Truss said that it was an “honour” to be elected, and joked that it was “one of the longest job interviews in history”. Following her win, the 47-year-old will become the third female Prime Minister in the UK, after Margaret Thatcher and Theresa May.
But as Truss embarks on her new appointment as Prime Minister, what will runner up Sunak do now?
This is what you need to know.
What will Rishi Sunak do now?
Prior to the Tory leadership results being announced, Sunak told the BBC’s Laura Kuenessberg that he would like to remain as the MP for Richmond in North Yorkshire “as long as they’ll have me”.
Sunak was elected to the House of Commons for Richmond in the 2015 general election, where he succeeded William Hague, and has served the constituency as MP ever since.
The seat has been held by the Conservative party for over 100 years and is considered one of the safest Tory seats in the UK.
Speaking to Kuenessberg, Sunak said: “It’s been a great privilege to represent them as their Member of Parliament for Richmond in North Yorkshire, I’d love to keep doing that as long as they’ll have me.”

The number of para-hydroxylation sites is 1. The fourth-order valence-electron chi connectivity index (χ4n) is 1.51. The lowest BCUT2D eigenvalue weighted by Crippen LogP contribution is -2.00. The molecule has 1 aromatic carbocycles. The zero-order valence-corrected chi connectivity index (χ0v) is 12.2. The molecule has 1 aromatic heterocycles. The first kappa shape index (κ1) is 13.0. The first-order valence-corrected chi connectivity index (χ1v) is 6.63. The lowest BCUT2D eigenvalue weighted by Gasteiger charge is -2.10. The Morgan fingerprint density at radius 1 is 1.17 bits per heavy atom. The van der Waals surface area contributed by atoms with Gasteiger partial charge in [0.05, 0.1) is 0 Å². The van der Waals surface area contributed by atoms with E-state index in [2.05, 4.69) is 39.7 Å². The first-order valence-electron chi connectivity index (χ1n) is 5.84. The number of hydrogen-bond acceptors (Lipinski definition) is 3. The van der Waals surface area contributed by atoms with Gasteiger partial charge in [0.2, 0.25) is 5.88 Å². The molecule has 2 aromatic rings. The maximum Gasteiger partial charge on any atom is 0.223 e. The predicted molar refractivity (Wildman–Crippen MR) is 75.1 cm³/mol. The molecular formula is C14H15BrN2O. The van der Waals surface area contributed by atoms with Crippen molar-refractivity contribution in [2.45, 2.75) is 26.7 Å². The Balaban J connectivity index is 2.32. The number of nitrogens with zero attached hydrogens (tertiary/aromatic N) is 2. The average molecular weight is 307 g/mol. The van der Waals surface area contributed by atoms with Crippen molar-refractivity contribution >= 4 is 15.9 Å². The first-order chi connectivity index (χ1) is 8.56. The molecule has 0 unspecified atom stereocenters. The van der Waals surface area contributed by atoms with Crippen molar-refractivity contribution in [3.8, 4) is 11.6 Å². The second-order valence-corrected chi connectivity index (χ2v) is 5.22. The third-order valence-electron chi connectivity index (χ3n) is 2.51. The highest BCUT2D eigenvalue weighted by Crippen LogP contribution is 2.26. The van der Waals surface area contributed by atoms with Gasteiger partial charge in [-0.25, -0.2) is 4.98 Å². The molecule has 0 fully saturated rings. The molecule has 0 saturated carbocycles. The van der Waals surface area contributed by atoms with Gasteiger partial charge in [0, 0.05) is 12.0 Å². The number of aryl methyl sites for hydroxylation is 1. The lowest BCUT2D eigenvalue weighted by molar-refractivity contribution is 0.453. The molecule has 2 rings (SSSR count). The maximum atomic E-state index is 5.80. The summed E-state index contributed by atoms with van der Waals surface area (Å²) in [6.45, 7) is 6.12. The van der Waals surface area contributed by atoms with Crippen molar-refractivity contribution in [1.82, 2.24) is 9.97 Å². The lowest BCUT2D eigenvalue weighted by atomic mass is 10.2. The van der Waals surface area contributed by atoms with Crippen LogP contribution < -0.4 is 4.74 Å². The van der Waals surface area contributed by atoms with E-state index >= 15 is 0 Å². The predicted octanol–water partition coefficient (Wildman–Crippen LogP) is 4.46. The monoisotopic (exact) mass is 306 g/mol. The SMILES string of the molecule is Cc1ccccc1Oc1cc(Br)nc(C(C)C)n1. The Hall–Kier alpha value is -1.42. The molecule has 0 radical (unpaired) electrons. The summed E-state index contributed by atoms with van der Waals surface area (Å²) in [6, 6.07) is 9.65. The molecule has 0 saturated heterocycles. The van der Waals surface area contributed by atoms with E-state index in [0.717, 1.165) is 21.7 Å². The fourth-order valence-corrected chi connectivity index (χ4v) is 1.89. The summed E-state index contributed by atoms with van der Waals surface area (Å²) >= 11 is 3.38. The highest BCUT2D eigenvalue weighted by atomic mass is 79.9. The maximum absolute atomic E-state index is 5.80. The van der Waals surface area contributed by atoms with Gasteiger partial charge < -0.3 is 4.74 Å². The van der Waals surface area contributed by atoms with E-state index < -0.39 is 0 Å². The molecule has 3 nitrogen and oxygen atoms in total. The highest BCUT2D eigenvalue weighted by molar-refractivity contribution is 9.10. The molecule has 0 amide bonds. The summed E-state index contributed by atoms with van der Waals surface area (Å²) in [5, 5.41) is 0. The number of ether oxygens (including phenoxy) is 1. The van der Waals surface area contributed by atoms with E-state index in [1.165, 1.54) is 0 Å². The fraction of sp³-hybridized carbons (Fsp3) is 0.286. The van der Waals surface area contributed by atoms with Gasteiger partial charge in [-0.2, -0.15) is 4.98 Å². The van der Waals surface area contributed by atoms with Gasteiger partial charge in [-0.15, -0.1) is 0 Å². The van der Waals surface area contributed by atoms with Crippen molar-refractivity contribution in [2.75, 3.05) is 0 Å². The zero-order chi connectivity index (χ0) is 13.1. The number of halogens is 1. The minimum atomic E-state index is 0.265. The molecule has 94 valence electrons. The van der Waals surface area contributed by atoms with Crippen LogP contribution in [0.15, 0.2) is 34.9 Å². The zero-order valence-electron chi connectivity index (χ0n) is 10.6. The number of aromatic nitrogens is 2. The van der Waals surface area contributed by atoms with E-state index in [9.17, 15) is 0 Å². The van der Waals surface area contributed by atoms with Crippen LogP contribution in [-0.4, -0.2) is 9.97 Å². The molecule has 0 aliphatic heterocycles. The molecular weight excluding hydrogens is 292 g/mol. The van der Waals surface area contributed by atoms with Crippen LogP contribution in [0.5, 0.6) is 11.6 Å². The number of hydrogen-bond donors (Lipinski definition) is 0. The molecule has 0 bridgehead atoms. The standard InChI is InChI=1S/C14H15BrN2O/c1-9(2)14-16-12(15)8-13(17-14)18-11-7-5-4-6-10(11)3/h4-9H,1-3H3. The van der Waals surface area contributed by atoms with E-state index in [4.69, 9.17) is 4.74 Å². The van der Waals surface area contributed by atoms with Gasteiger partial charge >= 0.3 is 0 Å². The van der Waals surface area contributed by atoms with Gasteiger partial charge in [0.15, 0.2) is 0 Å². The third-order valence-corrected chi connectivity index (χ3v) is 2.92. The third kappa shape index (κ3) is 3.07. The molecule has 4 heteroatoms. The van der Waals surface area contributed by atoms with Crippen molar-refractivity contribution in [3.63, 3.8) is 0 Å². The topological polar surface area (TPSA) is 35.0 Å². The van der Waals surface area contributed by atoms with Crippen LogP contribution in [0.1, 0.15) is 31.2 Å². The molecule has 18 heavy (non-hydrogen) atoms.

After being asked if he planned to run again as an MP at the next election, Sunak replied: “It’s presumptuous for me to say because I have to get selected by my own members.
“But I was with them on Friday night and it’s been a privilege to represent them. And I know I can do good work for them.”
According to a source who spoke to the Sunday Times, Sunak is reportedly unlikely to return to the world of business, or to start a career in the ever growing tech industry.
They said: “[Sunak] is absolutely minted, and while he never really talks about it… going to work for Facebook means nothing to him because he probably earns more from his investments.”
They added: “The only reason you give up politics is for money, family or health, and I don’t know if there’s a job big enough on this planet to tempt him out of politics.”
Will he be in Liz Truss’ cabinet?
Earlier in August, Sunak indicated that he would not take up a position in Liz Truss’ cabinet, stating that cabinet ministers “really need to agree with the big things”.
Sunak said that it is difficult when those at the top have fundamentally opposing views, adding that he “wouldn’t want to end up in a situation like that again”.
Will he stand for Prime Minister again?
When asked on Sunday whether he would consider another go at the Tory leadership, Sunak said: “Oh gosh. We’ve just finished this campaign.
“So, I’d say… I need to recover from this one. But I look forward to supporting the Conservative government in whatever capacity.”